Wardha Scheme: History, Features and Limitations

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Wardha Scheme

The Wardha Scheme of Basic Education, 1937 also known as Nai Talim or Buniyadi Talim (Shiksha) was an initiative for rural development that has been instrumental in transforming the lives of people. Implemented by the government, this scheme focuses on improving infrastructure, education, healthcare and overall quality of life in rural areas. In this article, we will delve deeper into the history, features, and impact of the Wardha Scheme of basic education. 

History of the Wardha Scheme

The Wardha Scheme was launched by the INC with the aim of bridging the gap between urban and rural areas. The scheme draws inspiration from Mahatma Gandhi’s philosophy of village development and self-reliance.

  • The Wardha Scheme came about due to Mahatma Gandhi’s realization of India’s ineffective education system.
  • In 1931, at the Second Round Table Conference in London, Gandhi attributed the deterioration of education in India to British education policy.
  • On 31st June 1937, Gandhi ji published an article in ‘Harijan’, his weekly magazine, discussing his views on the deterioration of the education system prevailing in India.
  • He also proposed schemes to expand the education system to reach every nook and corner of Indian society.

In the 1937 elections, the Indian National Congress promised free and compulsory education in their manifestoes. After winning, INC decided to implement Gandhi’s Education scheme with some changes. They held the ‘All India National Educational Conference’ in Wardha to propose the scheme officially.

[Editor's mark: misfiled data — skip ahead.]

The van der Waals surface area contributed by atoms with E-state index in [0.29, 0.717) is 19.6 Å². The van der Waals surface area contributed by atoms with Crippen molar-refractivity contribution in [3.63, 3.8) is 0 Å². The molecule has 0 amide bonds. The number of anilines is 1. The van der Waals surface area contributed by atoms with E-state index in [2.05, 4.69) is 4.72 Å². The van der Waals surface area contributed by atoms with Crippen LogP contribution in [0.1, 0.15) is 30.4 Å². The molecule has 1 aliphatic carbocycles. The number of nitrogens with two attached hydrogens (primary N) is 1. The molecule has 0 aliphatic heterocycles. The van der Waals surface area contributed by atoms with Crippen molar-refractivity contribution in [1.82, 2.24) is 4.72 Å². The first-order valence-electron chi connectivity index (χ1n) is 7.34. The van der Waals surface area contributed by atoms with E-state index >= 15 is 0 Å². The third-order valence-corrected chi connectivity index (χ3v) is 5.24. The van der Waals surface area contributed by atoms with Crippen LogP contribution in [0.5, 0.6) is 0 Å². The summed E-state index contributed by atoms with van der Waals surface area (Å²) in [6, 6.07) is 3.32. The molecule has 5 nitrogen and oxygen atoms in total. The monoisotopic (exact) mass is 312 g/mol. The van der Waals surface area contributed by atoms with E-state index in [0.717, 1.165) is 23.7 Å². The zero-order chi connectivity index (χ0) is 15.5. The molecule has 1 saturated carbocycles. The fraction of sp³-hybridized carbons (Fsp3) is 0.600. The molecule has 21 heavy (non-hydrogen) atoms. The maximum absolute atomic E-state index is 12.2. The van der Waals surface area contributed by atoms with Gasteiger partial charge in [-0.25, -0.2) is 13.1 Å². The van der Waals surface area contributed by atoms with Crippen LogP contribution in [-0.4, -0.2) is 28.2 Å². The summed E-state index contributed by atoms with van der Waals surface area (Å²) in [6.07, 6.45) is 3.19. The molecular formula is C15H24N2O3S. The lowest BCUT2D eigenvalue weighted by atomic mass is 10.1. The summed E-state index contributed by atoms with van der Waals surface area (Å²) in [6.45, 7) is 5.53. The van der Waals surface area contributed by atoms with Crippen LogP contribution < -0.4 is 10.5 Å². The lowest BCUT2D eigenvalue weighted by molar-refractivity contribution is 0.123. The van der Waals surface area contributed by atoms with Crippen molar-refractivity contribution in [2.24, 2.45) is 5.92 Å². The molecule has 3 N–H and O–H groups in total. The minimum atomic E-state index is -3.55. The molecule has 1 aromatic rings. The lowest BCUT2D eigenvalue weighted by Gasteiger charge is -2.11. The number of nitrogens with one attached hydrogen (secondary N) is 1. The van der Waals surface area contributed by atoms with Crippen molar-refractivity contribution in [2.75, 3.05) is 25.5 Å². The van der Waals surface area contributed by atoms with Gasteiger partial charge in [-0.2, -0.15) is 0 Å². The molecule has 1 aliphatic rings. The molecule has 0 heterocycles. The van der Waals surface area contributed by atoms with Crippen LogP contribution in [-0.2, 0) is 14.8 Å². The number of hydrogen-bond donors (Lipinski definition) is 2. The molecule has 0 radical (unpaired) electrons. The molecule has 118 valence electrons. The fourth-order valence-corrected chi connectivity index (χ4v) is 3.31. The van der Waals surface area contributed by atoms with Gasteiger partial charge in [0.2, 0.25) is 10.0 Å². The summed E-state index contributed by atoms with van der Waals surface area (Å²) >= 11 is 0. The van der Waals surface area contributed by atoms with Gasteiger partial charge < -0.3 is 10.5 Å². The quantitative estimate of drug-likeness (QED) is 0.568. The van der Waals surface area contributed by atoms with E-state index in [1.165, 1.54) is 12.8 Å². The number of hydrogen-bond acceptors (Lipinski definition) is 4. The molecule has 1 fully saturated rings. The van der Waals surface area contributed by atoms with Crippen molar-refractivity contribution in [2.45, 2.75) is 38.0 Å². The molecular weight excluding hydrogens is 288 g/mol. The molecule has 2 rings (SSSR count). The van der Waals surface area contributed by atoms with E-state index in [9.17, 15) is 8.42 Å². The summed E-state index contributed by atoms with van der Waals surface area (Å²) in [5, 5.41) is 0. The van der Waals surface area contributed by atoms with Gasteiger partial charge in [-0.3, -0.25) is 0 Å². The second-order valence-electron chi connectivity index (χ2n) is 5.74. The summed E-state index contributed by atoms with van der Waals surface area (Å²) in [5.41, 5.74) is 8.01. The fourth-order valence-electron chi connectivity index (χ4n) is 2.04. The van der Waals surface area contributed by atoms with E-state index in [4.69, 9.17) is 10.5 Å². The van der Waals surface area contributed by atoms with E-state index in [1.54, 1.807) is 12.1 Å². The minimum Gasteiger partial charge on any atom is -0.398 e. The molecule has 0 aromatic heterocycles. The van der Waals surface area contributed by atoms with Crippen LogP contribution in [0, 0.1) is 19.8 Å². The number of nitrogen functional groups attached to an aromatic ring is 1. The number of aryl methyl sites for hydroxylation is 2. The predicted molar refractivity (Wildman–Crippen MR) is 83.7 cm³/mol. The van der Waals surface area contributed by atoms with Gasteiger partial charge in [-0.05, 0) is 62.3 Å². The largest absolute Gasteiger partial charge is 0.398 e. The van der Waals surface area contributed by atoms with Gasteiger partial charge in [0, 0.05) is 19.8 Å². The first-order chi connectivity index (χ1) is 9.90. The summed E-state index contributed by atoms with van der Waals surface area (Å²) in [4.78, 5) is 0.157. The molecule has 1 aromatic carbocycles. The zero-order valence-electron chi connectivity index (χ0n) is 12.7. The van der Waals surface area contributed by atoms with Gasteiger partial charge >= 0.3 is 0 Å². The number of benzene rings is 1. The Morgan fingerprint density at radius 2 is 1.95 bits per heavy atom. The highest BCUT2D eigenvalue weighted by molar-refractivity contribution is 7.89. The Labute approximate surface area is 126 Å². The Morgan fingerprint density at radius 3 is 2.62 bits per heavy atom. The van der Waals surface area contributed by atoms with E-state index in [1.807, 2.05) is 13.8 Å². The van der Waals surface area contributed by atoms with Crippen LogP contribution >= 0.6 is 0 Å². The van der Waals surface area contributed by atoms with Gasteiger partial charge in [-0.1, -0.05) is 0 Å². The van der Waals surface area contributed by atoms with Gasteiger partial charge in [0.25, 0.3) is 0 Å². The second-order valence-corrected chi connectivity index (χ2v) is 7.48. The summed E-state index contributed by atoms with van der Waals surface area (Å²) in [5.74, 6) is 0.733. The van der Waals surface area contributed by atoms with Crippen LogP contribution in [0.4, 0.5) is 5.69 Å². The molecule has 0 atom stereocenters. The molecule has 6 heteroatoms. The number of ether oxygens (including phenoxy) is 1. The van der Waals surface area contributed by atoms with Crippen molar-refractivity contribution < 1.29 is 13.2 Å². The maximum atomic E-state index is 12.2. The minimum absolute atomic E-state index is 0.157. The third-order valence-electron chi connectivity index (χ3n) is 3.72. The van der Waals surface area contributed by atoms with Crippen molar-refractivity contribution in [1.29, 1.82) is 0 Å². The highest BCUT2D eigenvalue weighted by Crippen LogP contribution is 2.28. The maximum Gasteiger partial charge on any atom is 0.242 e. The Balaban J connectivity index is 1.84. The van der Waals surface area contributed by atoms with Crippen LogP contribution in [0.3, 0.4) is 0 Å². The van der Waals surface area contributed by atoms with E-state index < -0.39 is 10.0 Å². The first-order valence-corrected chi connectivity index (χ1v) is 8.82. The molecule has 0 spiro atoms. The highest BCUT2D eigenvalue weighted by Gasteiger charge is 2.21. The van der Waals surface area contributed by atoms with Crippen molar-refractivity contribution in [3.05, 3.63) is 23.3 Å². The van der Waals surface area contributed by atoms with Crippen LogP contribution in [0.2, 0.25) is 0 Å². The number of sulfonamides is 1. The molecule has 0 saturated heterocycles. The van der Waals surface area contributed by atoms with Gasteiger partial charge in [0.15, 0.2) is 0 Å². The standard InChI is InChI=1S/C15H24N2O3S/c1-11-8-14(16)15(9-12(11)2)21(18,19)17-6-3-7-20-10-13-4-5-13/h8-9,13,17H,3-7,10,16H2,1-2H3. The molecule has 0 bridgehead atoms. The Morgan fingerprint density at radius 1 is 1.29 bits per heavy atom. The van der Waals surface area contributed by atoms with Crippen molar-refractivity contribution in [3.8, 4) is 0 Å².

• Gandhi, along with other educationists, Congress leaders and Ministers, led the resolutions taken at the conference.
  • In the Wardha Education Conference that was held on the 22nd and 23rd of October 1937, many resolutions were considered and adopted.

Three resolutions were passed to improve education in India. These resolutions included-

  1. Free and Compulsory education nationwide for seven years, 
  2. Use of the mother tongue as the medium of instruction 
  3. Focus on manual and productive work and not just Degrees and Examinations, thereby integrating subjects like Physical Environment, Crafts and Social Environment.

A committee was formed under Dr. Zakir Hussain’s leadership to implement these resolutions and develop a plan for basic education. The committee’s report was known as the Wardha Scheme of Basic Education or Nai Talim/Buniyadi Talim (Shiksha)/Buniyadi Shiksha. They submitted the National Basic Education Scheme report in March 1938. 

Also Read: The First Round Table Conference, 1930-32

What was the objective of the Wardha Scheme? 

The primary goal of the scheme is to improve the standard of living in rural communities and provide equal opportunities for growth and development. They also wished to build a nation of self-reliant people in India.

Also Read – What was the Hunter Commission?

What were the Features of the Wardha Scheme?

The main features of the Wardha Scheme of Basic Education (1937) are as follows –